Volvo Begins Test Of Electric Construction Trucks

Volvo Trucks announced that this month, it will start live tests of a fully electric transport solution for the construction industry. Two heavy duty trucks will be delivered to customer Swerock in order to meet the growing demands for less noise and emissions – especially in sensitive urban areas.

After the introduction of serial produced electric trucks for urban transport and refuse collection, Volvo Trucks is now deploying two fully electric construction trucks along with charging solutions, to be tested in real customer operations.

“Trucks in the construction segment typically require more power and robustness than many other segments, and electric trucks are no exception,” said Jonas Odermalm, vice president Electromobility at Volvo Trucks. “Our commercial solutions need to meet the demands for high productivity and uptime, while delivering on the benefits of reduced emissions and less noise that comes with a full electric driveline. Field tests and customer collaborations are important to the development process.”

Volvo electric truck
Volvo Trucks’ test with Swerock will evaluate how electric trucks can be used to increase efficiency and reduce climate impact in construction applications.

As part of the tests, an electric Volvo FM truck equipped with a mixer will deliver concrete to customers. In addition, an electric Volvo FMX truck fitted with a hooklift will be used in larger infrastructure projects.

The project will evaluate how electric trucks can be used to increase efficiency and reduce climate impact. Apart from analyzing the performance of the vehicles themselves, Volvo said the tests will also look at the overall electromobility ecosystem, to help find charging opportunities in line with the demands on productivity. The benefits of electric vehicles for urban environments will be measured in terms of quieter transport, onsite safety and driver comfort.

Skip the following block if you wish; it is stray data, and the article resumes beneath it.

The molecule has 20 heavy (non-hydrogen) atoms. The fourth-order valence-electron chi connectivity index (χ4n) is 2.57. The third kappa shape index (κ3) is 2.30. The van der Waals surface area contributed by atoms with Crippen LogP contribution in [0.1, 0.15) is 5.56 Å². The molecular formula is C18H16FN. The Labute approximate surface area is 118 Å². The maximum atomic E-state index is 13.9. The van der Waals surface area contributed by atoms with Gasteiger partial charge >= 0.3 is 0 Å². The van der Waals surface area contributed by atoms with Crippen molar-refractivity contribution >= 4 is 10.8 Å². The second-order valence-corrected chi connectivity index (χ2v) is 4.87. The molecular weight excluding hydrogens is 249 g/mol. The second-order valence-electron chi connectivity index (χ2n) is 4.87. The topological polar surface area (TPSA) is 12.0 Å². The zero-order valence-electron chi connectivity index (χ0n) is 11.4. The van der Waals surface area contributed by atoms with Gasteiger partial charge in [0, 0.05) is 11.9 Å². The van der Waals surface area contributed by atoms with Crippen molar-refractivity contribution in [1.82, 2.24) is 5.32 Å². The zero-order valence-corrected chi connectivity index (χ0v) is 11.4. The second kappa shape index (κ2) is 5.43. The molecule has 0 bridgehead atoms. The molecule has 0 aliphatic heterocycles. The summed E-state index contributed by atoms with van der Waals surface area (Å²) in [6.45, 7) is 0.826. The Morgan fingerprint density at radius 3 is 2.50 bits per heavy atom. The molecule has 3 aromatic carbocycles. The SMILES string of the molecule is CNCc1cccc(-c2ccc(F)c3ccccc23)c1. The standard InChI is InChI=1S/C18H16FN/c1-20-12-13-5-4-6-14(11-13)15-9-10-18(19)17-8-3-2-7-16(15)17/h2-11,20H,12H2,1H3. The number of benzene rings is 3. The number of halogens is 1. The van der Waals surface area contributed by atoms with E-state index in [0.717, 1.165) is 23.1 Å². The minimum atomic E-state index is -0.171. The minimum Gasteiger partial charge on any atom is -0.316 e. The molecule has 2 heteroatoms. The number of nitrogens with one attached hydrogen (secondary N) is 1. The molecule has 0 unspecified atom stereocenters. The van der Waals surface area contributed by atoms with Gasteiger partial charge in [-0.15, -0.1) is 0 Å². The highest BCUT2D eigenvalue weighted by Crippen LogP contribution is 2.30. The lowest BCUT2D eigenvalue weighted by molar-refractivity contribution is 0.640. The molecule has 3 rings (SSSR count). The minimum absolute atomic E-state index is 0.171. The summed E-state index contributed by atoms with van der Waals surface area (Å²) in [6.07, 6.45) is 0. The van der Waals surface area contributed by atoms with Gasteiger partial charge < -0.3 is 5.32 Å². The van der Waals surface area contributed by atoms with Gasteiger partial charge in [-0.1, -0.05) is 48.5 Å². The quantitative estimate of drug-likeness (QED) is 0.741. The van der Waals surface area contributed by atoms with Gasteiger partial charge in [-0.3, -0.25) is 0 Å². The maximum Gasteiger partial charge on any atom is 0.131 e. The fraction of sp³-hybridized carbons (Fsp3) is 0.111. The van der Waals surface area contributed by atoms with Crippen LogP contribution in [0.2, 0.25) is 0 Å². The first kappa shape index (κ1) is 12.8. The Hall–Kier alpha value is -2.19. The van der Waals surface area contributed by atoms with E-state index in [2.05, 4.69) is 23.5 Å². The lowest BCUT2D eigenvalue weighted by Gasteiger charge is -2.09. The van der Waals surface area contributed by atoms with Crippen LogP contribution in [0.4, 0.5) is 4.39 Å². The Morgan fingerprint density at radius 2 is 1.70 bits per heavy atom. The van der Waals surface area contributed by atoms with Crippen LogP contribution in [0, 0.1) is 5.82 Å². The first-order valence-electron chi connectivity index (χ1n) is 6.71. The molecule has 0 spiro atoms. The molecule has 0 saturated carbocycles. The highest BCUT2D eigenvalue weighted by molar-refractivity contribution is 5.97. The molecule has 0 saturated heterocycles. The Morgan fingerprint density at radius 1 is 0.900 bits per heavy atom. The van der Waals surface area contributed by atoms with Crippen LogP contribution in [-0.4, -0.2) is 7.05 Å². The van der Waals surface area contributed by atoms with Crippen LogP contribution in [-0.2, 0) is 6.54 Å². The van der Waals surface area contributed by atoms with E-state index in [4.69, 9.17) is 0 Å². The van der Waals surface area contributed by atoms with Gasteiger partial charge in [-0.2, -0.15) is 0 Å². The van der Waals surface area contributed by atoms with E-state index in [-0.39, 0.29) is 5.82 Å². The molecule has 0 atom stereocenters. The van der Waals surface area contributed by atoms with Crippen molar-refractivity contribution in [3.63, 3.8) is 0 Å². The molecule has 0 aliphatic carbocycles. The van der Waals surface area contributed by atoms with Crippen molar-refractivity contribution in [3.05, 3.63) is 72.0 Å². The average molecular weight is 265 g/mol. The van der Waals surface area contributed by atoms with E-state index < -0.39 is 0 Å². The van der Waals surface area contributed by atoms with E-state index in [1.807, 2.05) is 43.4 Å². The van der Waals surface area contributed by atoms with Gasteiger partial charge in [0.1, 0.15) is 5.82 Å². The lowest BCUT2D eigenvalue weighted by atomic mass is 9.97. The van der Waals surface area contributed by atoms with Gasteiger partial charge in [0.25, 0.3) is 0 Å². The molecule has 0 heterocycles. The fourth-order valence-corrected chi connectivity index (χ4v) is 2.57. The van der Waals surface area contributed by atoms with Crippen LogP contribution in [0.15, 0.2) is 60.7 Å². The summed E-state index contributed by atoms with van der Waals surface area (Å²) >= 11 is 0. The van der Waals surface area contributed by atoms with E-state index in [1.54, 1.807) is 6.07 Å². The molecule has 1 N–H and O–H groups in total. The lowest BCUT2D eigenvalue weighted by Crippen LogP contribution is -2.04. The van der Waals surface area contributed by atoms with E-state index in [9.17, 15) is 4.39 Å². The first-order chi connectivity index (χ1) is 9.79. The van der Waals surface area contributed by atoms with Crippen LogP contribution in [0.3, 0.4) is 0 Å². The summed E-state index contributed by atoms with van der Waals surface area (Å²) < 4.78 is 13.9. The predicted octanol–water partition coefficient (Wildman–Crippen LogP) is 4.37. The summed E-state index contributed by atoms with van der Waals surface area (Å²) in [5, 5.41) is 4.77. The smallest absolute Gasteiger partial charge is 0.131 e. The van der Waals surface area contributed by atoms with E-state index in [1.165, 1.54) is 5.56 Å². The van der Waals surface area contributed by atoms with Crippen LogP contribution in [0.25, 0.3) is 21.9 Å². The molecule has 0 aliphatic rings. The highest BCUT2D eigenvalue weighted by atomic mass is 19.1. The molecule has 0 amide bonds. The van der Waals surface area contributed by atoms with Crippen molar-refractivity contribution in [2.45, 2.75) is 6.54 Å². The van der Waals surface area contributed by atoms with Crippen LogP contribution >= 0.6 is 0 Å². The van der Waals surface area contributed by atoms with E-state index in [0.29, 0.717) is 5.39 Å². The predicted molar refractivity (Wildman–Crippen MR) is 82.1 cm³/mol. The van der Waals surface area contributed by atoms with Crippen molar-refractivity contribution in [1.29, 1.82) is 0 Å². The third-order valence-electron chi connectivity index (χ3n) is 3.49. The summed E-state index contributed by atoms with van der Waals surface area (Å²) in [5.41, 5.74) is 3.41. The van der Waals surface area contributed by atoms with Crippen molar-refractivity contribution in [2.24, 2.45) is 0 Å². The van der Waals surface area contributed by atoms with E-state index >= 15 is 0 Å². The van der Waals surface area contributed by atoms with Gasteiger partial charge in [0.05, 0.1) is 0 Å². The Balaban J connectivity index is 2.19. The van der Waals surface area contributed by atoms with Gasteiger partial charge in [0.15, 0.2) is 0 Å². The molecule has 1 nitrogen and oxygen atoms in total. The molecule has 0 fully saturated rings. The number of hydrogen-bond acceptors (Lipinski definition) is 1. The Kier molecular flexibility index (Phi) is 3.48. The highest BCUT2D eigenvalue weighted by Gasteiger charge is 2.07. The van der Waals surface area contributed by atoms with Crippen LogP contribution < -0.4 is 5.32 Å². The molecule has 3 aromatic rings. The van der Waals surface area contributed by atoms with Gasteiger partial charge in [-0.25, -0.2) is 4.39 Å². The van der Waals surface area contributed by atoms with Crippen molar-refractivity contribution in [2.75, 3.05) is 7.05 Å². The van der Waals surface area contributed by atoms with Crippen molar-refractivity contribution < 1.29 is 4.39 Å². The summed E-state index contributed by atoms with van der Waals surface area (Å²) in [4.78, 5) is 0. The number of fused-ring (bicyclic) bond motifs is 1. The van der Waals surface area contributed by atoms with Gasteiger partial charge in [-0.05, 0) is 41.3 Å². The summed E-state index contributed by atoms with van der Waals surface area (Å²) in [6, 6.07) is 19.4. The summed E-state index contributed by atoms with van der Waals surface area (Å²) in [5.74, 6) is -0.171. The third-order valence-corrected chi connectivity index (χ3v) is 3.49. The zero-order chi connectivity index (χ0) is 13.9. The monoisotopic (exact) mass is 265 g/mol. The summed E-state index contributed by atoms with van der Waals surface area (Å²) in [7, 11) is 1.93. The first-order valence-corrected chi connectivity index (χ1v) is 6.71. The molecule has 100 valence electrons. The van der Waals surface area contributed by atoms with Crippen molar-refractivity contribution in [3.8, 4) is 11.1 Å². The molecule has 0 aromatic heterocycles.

“These type of tests are valuable for helping us to better understand the customers operations and how electrification would impact them on a day-to-day basis in terms of driving cycles, load capacity, uptime, range and other parameters – and with all the benefits of using quieter, cleaner transport,” said Ebba Bergbom Wallin, Electromobility business manager at Volvo Trucks.

The testing of the two electric trucks in real operations will provide the opportunity to evaluate how they will be used, and highlight the potential improvements required before broader adaptation is possible.

“Together with Volvo Trucks we are taking a big step towards climate smart transportation,” said Hans Orest, division manager at Swerock and part of the PEAB Group. “This will bring us significantly closer to the trucks of tomorrow that will reduce fossil emissions. We already have 15 hybrid concrete mixer trucks and through this project we are now testing vehicles that run completely on electricity.”

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